Veterans, thank you

My Thoughts

Dr. Bill AtwoodNovember 7, 2012 

It is interesting to note that only five days after this great nation has conducted another general election we have the opportunity to honor the very folks who actually make those elections possible: the American military veteran. Without them standing watch, since Lexington and Concord to this very day, there would not be free elections and secret ballots for those elections.

When I hear folks state that they couldn't be bothered to vote, or they did not have the time to get to the polls, my response is really one of disgust. More than a million men and women took their last breath while defending this nation and our freedom. Millions of others have come back burned, scarred, without some limbs, blind, deaf, brain damaged and several combinations of those conditions and somebody tries to tell me that it was inconvenient. Hogwash.

We celebrate Veterans Day on Nov. 11 each year because World War I ended on Nov. 11, 1918 and the truce called for the hostilities to end at 11:11:11 on 11/11/18 because of the tradition of honoring the dead at the 11th hour toast, known as "The Golden Hour."

On Memorial Day, we honor the war dead and the war injured. On Veterans Day, we honor everyone who has worn the uniform of this nation. They have served us well and the very least we can do is thank them. Fly the flag, attend a memorial service, walk over and thank a veteran, and pray a prayer of thanksgiving. I remind myself that I don't speak German or Japanese because of their actions in WWII.

Millions around the world live in freedom because of American blood and sacrifice. The bullets they used and the bullets they died from allow us the ballots we cast on Tuesday. I learned that there were really only two people willing to die for me -- one on a cross and the other was wearing an American military uniform.

The one conflict I have with celebrating Veterans Day and writing this article is that Veterans Day celebrated on the 11th comes one day after the birthday of the United States Marines. My dad was a Marine and once a Marine, always a Marine. Growing up I knew the significance of 11/10 to be sure. I think my brother and I thought the Marine Corps Hymn was the National Anthem for the first few years of our lives.

Tun Tavern was where the United States Marines held their first recruitment drive. On Nov. 10, 1775, the First Continental Congress commissioned Samuel Nicholas, a Quaker innkeeper, to raise two battalions of Marines in Philadelphia. Prospective volunteers flocked to the place, enticed by cold beer and the opportunity to join the new corps. The first Continental Marine company was composed of 100 Rhode Islanders commanded by Captain Nicholas.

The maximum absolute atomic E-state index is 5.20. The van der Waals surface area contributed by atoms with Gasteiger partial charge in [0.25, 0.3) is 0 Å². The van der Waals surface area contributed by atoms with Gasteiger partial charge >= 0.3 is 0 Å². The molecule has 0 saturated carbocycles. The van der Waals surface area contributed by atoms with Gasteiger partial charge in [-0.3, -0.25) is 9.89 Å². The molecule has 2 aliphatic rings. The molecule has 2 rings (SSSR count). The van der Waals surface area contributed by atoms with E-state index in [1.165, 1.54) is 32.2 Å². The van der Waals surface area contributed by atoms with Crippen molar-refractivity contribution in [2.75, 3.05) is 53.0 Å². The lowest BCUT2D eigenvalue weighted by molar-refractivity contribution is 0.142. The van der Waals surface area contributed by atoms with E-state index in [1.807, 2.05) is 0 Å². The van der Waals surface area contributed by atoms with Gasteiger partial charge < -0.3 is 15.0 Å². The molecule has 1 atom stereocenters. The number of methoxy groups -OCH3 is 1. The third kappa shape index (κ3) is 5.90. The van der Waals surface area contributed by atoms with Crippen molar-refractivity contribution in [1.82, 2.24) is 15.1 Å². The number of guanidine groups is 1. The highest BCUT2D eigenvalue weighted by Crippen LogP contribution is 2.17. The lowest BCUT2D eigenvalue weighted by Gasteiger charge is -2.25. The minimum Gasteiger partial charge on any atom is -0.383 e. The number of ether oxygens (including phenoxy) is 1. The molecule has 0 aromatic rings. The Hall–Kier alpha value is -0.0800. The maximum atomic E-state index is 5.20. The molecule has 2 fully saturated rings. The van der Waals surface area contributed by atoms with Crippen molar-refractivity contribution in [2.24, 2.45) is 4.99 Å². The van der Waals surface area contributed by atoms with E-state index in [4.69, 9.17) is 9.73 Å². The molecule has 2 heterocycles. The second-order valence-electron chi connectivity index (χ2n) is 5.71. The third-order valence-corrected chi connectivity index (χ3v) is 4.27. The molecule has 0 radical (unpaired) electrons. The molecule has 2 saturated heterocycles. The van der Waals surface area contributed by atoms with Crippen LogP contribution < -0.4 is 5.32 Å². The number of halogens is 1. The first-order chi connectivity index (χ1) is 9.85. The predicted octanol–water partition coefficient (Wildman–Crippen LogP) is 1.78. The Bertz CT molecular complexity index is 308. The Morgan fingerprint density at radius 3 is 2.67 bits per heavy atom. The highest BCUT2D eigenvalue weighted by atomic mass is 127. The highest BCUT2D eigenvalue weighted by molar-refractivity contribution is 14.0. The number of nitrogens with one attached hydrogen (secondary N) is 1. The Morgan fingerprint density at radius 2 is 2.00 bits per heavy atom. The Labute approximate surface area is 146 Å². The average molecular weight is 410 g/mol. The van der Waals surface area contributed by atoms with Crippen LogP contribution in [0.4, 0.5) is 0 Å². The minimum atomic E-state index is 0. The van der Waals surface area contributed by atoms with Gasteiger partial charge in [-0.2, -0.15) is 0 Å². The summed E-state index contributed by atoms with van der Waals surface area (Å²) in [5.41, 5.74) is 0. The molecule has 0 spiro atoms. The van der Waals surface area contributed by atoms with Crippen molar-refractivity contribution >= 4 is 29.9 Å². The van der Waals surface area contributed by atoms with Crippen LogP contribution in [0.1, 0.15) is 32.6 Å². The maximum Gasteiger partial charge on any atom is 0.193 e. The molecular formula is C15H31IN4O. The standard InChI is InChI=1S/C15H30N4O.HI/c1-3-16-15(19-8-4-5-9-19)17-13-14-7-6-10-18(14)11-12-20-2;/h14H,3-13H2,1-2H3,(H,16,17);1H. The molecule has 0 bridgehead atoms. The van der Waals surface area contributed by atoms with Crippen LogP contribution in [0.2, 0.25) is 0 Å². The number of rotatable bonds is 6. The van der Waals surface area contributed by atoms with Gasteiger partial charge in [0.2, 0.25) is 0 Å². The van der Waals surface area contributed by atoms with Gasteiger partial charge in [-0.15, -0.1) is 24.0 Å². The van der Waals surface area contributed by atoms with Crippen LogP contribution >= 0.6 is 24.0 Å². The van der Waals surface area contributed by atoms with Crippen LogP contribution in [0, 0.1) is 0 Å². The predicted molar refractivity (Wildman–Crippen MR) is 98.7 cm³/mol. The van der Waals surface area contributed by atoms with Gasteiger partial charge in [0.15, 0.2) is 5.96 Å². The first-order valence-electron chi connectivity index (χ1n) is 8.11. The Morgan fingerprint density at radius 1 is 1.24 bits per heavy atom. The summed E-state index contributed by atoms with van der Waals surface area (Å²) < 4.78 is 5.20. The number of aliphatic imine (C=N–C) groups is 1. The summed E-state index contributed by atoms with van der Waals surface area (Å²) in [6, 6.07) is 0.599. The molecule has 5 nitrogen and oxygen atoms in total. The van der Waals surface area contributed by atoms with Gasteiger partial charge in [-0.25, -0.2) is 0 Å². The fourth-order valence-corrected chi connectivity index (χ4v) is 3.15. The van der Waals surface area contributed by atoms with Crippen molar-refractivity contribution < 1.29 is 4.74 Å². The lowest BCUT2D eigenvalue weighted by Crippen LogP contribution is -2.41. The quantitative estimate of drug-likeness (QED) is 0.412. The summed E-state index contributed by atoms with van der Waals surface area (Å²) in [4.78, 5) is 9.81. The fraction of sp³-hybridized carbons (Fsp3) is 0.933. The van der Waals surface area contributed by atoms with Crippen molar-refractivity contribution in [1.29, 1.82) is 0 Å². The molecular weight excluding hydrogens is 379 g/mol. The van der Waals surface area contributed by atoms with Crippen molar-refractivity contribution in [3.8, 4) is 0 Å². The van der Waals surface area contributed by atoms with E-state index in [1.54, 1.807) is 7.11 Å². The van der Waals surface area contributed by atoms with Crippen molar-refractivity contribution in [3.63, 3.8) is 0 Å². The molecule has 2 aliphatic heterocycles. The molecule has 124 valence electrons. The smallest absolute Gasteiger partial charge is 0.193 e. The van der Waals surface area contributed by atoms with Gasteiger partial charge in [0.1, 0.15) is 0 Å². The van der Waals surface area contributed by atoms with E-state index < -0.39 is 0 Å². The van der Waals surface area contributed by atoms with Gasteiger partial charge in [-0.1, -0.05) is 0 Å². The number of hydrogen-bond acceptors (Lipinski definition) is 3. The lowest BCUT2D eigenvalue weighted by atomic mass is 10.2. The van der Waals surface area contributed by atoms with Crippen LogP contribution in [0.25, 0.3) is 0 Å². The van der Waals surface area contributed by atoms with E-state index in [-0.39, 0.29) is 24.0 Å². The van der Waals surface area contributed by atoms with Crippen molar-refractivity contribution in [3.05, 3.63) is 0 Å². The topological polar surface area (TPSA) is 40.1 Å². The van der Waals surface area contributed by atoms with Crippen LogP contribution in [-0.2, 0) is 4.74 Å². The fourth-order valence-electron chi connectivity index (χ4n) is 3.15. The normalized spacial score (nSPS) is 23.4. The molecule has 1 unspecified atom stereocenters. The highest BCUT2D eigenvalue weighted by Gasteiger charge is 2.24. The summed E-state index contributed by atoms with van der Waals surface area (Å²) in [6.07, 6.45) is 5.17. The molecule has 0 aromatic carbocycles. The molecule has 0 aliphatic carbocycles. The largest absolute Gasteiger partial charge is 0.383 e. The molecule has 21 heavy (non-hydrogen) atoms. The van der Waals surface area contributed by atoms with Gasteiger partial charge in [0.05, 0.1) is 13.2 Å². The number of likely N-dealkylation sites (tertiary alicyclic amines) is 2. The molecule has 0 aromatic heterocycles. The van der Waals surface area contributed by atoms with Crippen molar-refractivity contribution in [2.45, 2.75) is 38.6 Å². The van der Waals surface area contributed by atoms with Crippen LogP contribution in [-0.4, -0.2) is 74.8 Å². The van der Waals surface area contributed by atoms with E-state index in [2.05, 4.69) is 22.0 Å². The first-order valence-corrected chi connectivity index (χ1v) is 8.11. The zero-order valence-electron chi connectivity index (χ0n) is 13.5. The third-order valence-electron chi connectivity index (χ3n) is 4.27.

Every year on Nov. 10, the Marines gather and celebrate their traditions. Commandant Lejeune ordered the celebrations decades ago and Marines follow orders. At the celebrations around the nation and the globe, Marines will toast and tell stories but they will also cut a cake. This will be done with the oldest and youngest Marines in the vicinity, sharing the duty using a ceremonial sword. The Marine Hymn will be sung and lost buddies will be remembered.

I always get invited to the local event and I remember my dad and Uncle Earl who served so well. Earl leaving his left hand in a fox hole in Korea, saving the lives of five men in the process. He received the Navy Cross and Purple Heart.

Dad saw Iwo Jima, Tarawa, Guadalcanal, The Chosin Reservoir, the Gilbert Islands, Tinian, and other battles along the way. He served in the South Pacific in WWII and then spent a year and some time in Korea. He enlisted in 1942 shortly after the Japanese bombed Pearl Harbor, so Nov. 10, 1942 would have been his first Marine Corps birthday. I will be honoring his service 70 years later to the day as I eat that slice of cake.

So as we head into this weekend with a holiday on Monday, please remember to thank a veteran for the very freedoms you enjoy. Please think of those Marines you know and thank them. To honor them I would suggest not only saying thanks, but donating a new, unwrapped toy to the upcoming Toys for Tots campaign.

So all of you veterans -- Thank you so very much for your service.

To my dad's fellow Marines, Happy Birthday and Sempre Fi!

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